unemployment rate over the course of 2011 was greater than would
seem consistent with GDP growth over that period. Indeed, with
last year's real GDP growth below 2 percent, less than what most
economists would estimate to be the U.S. economy's potential rate
of growth, one might have expected little change in the unemployment
rate last year or even a slight increase. What is this confluence
of the significant decline in the unemployment rate and the modest
recent increase in real GDP telling us about the state of the
economy, and how will the Okun's law puzzle be resolved?
It is typical
of Bernanke that he really expects his verbal constipation to persuade
an audience of anything other than this: "This guy is utterly incoherent."
Greenspan was deliberately incoherent. In contrast, Bernanke is
unaware of his own incoherence.
spoke in English. He still does. We have had only one person like
him since William McChesney Martin retired in 1970.
"In light of
this historical regularity" which isn't "the combination
of relatively modest GDP growth with the more substantial improvement
in the labor market over the past year is something of a puzzle.
Resolving this puzzle could give us important insight into how the
economy is likely to evolve."
is that he should believe that Okun's law is a law.
If Okun's law
were a law, there would be some logical explanation for it. There
isn't. There would be detailed studies of the regularity of this
law over the last half century, not just in the United States but
in other nations. There aren't. Okun's law is not a law. It was
a one-time statistical indicator.
ever speaks of the unwillingness of unemployed workers to seek minimum
wage jobs, or move to regions where there are jobs. That would indicate
personal responsibility for unemployment, case by case, rather than
insufficient aggregate demand.
pessimistic view is that a large share of the unemployment we are
seeing, particularly the longer-term unemployment, is structural
in nature, reflecting factors such as inadequate skills or mismatches
between the types of skills that workers have and the skills that
employers demand. If this view is correct, then high levels of long-term
unemployment could persist for quite a while, even after the economy
has more fully recovered.
unemployment" is a code phrase in Keynesian circles for "unwillingness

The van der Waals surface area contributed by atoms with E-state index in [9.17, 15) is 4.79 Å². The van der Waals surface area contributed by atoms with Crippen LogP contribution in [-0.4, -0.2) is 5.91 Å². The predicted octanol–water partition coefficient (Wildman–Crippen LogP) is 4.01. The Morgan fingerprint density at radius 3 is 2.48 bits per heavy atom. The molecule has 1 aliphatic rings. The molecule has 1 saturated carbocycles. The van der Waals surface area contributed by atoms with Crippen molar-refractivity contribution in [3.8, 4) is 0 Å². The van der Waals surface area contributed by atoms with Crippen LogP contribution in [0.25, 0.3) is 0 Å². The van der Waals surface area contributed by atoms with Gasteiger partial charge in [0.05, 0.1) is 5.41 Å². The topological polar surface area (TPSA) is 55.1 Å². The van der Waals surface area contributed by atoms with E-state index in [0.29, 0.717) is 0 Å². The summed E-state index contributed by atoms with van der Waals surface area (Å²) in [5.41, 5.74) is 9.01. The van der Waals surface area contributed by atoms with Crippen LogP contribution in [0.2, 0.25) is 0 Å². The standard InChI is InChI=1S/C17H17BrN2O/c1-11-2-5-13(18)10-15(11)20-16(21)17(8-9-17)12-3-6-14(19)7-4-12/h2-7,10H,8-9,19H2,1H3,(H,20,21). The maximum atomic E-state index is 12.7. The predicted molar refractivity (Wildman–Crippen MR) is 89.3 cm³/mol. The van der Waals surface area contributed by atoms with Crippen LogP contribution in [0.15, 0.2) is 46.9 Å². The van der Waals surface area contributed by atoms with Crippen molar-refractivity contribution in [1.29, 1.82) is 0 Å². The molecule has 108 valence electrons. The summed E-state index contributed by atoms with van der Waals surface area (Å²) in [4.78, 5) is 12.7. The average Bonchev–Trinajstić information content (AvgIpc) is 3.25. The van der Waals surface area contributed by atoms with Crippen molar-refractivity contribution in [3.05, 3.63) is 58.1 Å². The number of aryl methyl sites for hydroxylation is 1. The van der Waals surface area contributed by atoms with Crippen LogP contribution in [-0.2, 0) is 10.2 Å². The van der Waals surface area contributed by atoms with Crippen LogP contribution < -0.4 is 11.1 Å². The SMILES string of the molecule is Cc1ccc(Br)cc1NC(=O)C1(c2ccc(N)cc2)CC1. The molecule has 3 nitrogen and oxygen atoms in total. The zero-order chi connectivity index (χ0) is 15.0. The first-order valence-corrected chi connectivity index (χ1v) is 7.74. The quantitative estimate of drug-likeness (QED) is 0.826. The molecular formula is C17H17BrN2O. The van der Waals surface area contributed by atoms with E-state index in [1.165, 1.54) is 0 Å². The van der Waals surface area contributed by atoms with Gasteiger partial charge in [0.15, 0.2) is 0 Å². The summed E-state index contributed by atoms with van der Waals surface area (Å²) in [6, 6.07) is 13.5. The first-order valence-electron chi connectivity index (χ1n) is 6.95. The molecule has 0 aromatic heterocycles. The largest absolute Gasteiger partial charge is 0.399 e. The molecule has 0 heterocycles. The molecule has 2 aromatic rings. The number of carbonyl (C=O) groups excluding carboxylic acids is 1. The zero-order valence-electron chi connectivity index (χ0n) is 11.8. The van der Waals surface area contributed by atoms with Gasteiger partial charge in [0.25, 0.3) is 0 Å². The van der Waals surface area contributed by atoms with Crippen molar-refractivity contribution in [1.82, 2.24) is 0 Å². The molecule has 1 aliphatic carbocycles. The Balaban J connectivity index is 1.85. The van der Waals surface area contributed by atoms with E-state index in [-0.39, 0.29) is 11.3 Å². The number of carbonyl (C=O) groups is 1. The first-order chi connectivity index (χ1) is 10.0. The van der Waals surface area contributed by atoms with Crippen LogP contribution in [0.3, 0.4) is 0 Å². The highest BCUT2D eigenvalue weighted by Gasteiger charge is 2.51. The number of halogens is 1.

to take a lower wage."
He blamed at
least some of this unemployment on structural unemployment over
the past two decades. "And it appears true that over the past two
decades or so, structural factors have been responsible for some
increase in long-term unemployment." In short, he blamed the free
market for long-term unemployment, meaning equilibrium with unemployment.
Hey, Ben: you
Keynesians have been running the economic policy-making show ever
since 1940. How come you haven't got the structural unemployment
problem licked yet? Keynes offered his general theory to show governments
how to solve it. What seems to be the problem?
Then he said
that it's probably not structural unemployment. "However, although
structural shifts are no doubt important in the longer term, my
reading of the research is that, at most, a modest portion of the
recent sharp increase in long-term unemployment is due to persistent
structural factors." He blamed cyclical factors. He offered some
statistical examples. He offered a curve, called the Beveridge curve.
Supposedly, this curve proves that the unemployment is more cyclical
Hey, Ben. It's
2012. You have increased the monetary base by a factor of three
since late 2008. The government has been running deficits of $1.3
trillion a year. What does it take for your Keynesian policies to
get this cyclical labor market into the normal range?
he summarized his speech. The summary added nothing new. The
speech said nothing new. It offered no grand theory of what is causing